SM COURTHOUSE — Justice in Santa Monica may be harder to come by if a tax measure proposed for the November ballot doesn’t pass.

That’s the word from Judge Joseph Biderman, the supervising judge for the West District of Los Angeles County’s Superior Court system, which has had to swallow millions of dollars in cuts over the past several years in response to the worsening state budget.

Those reductions have resulted in fewer courtrooms and less court staff, which puts more cases on judges’ dockets and fewer physical locations to hear them, resulting in long wait times on even simple cases.

The 2012-13 budget released by Gov. Jerry Brown last week promises that courts will get the same funding as in 2011-12, but includes a $125 million cut that will be triggered if the tax measure doesn’t pass in November.

If that happens, it will have a “horrible impact” on access to justice, said Ronald Overholt, the interim administrative director for California courts.

“Most of us don’t go into court every day, but when we do need to go to court, it’s pretty important,” Overholt said. “Being able to access the courts is important.”

With or without the trigger, the Los Angeles County court system already needs to slim down its spending.

The Los Angeles Superior Court system has a $85.4 million shortfall in the current fiscal year. That amount is expected to jump $160.9 million next year if everything stays the same, said Mary Hearn, acting public information officer for the courts.

The courts have shed 800 employees over the past several years, mostly through attrition and other voluntary measures, and three courtrooms in Santa Monica have already closed.

Biderman, who hears cases in the Santa Monica Courthouse, said that while final decisions on where the cuts could come and how much will be necessary haven’t been made, “everything is on the table.”

That includes closing more courtrooms, reducing staff and even shutting down the branch in Malibu, which sees less traffic than other areas.

“We’re looking at as few as two and as many as five courtrooms closed,” Biderman said. “That could affect both civil and criminal courtrooms.”

Shutting down additional courtrooms means redistributing cases through the system and increasing already strained workloads, forcing judges to do more with less.

That means more lines, waits to contest tickets and time spent in the civil court waiting for loaded dockets to clear.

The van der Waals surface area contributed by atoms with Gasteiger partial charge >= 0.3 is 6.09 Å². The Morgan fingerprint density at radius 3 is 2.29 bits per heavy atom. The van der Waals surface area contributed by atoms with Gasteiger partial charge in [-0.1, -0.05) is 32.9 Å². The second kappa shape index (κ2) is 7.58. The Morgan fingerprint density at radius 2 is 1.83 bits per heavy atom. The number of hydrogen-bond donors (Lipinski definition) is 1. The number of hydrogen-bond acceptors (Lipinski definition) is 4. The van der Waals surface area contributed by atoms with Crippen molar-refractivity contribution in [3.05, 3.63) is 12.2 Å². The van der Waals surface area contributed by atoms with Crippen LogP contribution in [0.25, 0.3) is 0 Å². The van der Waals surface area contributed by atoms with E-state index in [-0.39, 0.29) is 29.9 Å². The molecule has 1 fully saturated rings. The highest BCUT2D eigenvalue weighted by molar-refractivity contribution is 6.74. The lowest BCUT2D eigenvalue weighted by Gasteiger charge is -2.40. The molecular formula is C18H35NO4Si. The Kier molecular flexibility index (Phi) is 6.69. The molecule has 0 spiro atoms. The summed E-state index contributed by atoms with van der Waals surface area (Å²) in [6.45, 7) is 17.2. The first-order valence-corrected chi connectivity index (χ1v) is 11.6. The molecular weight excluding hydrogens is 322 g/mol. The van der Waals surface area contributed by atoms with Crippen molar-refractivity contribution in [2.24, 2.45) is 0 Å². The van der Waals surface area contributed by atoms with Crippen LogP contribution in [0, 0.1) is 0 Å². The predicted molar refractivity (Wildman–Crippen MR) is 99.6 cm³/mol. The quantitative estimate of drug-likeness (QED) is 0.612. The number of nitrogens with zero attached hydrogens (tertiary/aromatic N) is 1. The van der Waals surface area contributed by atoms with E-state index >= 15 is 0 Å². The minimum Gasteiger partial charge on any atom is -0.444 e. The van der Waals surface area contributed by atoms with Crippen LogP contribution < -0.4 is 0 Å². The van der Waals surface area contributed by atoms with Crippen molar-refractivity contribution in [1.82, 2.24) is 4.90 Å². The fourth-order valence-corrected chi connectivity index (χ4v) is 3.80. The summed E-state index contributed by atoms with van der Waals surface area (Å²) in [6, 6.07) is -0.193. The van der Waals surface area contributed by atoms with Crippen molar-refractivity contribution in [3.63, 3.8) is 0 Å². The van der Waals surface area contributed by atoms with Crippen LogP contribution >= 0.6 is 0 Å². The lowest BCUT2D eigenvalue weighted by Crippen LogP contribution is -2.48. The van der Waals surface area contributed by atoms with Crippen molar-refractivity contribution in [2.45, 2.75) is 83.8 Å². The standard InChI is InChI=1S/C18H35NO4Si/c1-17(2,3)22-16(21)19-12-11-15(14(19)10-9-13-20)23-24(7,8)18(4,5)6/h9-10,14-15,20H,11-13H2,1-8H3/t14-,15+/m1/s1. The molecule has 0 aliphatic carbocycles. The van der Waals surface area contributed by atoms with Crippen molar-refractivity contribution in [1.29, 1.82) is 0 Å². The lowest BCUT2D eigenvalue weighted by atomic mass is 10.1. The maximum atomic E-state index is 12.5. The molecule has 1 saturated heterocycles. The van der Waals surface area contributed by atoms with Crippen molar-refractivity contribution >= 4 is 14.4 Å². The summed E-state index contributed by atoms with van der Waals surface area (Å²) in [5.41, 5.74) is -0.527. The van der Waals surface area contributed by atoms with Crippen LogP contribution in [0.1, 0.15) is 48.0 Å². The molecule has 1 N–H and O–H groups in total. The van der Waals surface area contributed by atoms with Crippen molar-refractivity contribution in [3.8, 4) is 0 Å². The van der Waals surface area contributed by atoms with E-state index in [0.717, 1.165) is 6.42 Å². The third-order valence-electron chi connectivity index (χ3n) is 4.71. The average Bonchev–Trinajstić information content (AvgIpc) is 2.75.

Last year, 500,000 people went through the Santa Monica Courthouse alone, Biderman said, and 350,000 cases were filed in the West District alone.

Shoving that load onto judges with fewer courtrooms and support staff will gum up the system, he said.

Paul Kiesel, an attorney at Kiesel, Boucher & Larson LLP in Beverly Hills, sees the impacts of budget cuts every day.

Kiesel is a co-chair of the Open Courts Coalition, a group of attorneys and other professionals involved with the courts that is leading the plea for the legislature to restore funding to the ailing judicial system.

Two years ago, he would wait three weeks to get a hearing for his civil cases. Today, the delay is between four and six months.

“Deadlines have an impact on people,” Kiesel said. “Businesses can be impacted because they want resolutions to their disputes. Now that takes a matter of years. That’s a problem when you’re trying to run your operation today.”

Restraining orders and child custody battles also take longer, resulting in potentially unsafe situations and disruptions in the lives of children and families.

“My goal is before the system collapses, to set things straight again,” Kiesel said.

Open Courts Coalition will ask for the legislature to restore $350 million of funding that was taken out in the 2011-12 year at a Jan. 18 protest in Downtown Los Angeles with former Gov. Gray Davis and Eric Webber, president of the Los Angeles County Bar Association.

Meanwhile, the West District will wait to hear what it will lose next.

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